Electromobility: Managing sustainability in global supply chains Dr. Christian Thies awarded BME prize for dissertation
For many global companies, incorporating sustainability goals into the design and management of their supply chains has become a key success factor. But why is this so? On the one hand, it is necessary to meet stricter legal requirements, such as compliance with environmental and social standards, even beyond the company’s own boundaries (e.g., with suppliers). On the other hand, the consistent pursuit of sustainability goals can reduce risks in the supply chain, promote the corporate image, appeal to new customer groups and ultimately bring about competitive advantages.
However, according to Dr. Christian Thies, the approaches to sustainability assessment developed so far in the scientific literature have shortcomings. For example, often only individual dimensions of sustainability are considered. “There is a lack of integration of economic, ecological and social aspects into a holistic assessment approach. In addition, regional differences in global supply chains are insufficiently mapped and often only averaged or generic process data is used, which does not reflect the real design of the supply chain appropriately. In many applications, this can lead to erroneous results,” says Dr. Thies, who was awarded the BME Wissenschaftspreis 2021 for his dissertation. Since 1988, the association has awarded the prize to scientists who have presented an outstanding post-doctoral thesis or dissertation on the topics of purchasing, supply chain management and logistics.
Regional specifics in global supply chains
Based on the research gaps, Dr. Thies developed a new concept for a sustainability assessment as well as a modeling methodology based on the activity analysis long established in economics and business administration by the two Nobel Prize winners in economics, Tjalling C. Koopmans and Gérard Debreu. He expanded the method to include not only economic criteria but also environmental and social aspects in the assessment and to take into account regional specifics when modeling global supply chains.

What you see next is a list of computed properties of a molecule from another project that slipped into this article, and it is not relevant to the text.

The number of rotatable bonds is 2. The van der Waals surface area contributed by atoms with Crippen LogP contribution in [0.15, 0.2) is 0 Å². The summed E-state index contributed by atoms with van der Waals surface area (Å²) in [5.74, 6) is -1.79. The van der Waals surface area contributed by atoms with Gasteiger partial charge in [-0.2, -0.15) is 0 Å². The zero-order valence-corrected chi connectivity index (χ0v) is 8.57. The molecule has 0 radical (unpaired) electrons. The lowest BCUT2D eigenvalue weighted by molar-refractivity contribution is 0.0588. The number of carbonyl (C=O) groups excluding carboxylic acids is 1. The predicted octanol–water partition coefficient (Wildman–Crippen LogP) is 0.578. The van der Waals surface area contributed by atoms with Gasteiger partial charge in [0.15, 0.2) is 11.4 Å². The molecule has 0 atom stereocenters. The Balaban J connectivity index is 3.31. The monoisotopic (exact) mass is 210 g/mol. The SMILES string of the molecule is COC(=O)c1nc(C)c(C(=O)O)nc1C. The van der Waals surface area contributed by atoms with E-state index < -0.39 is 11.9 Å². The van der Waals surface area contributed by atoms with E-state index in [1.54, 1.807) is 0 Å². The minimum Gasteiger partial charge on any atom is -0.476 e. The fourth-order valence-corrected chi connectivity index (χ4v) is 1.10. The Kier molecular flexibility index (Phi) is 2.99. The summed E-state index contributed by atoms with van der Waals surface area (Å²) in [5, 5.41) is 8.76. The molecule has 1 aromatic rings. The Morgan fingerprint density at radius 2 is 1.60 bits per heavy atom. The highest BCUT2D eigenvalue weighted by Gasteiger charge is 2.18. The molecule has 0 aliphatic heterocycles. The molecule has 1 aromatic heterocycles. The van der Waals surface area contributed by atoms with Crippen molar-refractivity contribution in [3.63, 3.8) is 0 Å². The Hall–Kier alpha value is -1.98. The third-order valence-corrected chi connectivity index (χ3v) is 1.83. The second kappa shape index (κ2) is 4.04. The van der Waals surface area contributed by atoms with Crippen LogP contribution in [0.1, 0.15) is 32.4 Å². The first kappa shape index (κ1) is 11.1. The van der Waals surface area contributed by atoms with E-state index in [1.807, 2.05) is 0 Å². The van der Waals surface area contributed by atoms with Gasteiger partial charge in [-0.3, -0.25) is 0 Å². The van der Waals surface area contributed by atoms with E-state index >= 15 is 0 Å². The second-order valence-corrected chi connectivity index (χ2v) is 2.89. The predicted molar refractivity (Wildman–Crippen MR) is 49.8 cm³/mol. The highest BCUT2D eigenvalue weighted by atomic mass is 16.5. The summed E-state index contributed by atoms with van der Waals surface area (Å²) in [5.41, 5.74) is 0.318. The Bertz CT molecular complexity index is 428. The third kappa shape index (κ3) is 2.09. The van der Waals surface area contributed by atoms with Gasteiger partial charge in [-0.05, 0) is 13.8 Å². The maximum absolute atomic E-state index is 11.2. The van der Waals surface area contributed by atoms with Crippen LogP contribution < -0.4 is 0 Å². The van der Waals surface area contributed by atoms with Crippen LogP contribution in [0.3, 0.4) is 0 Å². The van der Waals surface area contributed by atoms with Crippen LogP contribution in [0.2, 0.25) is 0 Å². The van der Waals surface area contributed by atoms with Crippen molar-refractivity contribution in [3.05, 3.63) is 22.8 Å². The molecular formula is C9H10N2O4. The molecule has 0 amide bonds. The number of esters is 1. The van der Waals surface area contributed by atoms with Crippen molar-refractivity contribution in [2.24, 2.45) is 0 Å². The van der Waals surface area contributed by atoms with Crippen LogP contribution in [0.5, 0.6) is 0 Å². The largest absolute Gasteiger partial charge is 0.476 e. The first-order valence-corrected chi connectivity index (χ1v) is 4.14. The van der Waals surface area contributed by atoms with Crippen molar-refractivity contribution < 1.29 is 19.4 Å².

Finding “sustainability hotspots”
As a result, the work provides assessment principles that can be integrated into strategic and operational supply chain management. With this tool, business decision-makers can better design supply chains. They will have a better view of which entrepreneurial steps (supply relationships, production locations, distribution structures, etc.) affect the environment, economic effort and success, as well as society, and to what extent. “By explicitly mapping the connections between business decisions and environmental, economic and social impacts, sustainability hotspots can be identified and improvement measures can be directly evaluated.”
Dr. Thies’ approach also offers another benefit: “Industrial companies are supported in making the impacts in their supply chains more transparent and ultimately reducing them, as is increasingly demanded, for example, in the current debate about the planned Supply Chain Act.”
Application in the field of electromobility
Dr. Thies shows how the knowledge can be applied in concrete terms in the field of electromobility. One example: lithium-ion batteries are one of the key components of electric vehicles. The supply chain of batteries is associated with enormous ecological impacts and social risks, especially in the extraction of raw materials and in battery cell production. These can be positively influenced by companies through a targeted design of the primary raw material supply chain, but also through the use of new recycling technologies to recover the valuable raw materials.